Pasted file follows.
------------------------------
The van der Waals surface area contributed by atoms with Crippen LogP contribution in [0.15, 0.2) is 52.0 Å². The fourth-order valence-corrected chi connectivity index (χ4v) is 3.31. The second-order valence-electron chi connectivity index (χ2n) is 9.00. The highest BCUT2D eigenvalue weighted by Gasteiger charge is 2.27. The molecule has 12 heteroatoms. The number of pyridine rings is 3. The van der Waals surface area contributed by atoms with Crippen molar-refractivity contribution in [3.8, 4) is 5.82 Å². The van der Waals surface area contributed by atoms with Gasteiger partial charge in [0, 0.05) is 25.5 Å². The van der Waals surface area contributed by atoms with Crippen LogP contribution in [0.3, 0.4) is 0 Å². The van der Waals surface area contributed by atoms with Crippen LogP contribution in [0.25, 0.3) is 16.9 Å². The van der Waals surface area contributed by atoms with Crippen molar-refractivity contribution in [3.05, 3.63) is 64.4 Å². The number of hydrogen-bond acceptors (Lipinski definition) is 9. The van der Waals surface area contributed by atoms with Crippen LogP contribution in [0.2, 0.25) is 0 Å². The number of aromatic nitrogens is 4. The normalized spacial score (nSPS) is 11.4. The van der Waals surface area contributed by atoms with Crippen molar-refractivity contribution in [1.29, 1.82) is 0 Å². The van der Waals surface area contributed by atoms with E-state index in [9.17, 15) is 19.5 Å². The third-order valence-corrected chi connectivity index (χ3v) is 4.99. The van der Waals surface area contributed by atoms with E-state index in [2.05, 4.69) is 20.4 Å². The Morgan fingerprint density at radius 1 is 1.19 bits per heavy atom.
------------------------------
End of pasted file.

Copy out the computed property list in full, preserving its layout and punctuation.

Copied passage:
The van der Waals surface area contributed by atoms with Crippen LogP contribution in [0.15, 0.2) is 52.0 Å². The fourth-order valence-corrected chi connectivity index (χ4v) is 3.31. The second-order valence-electron chi connectivity index (χ2n) is 9.00. The highest BCUT2D eigenvalue weighted by Gasteiger charge is 2.27. The molecule has 12 heteroatoms. The number of pyridine rings is 3. The van der Waals surface area contributed by atoms with Crippen molar-refractivity contribution in [3.8, 4) is 5.82 Å². The van der Waals surface area contributed by atoms with Gasteiger partial charge in [0, 0.05) is 25.5 Å². The van der Waals surface area contributed by atoms with Crippen LogP contribution in [0.3, 0.4) is 0 Å². The van der Waals surface area contributed by atoms with Crippen LogP contribution in [0.25, 0.3) is 16.9 Å². The van der Waals surface area contributed by atoms with Crippen molar-refractivity contribution in [3.05, 3.63) is 64.4 Å². The number of hydrogen-bond acceptors (Lipinski definition) is 9. The van der Waals surface area contributed by atoms with Crippen LogP contribution in [0.2, 0.25) is 0 Å². The number of aromatic nitrogens is 4. The normalized spacial score (nSPS) is 11.4. The van der Waals surface area contributed by atoms with Crippen molar-refractivity contribution in [1.29, 1.82) is 0 Å². The van der Waals surface area contributed by atoms with E-state index in [9.17, 15) is 19.5 Å². The third-order valence-corrected chi connectivity index (χ3v) is 4.99. The van der Waals surface area contributed by atoms with E-state index in [2.05, 4.69) is 20.4 Å². The Morgan fingerprint density at radius 1 is 1.19 bits per heavy atom.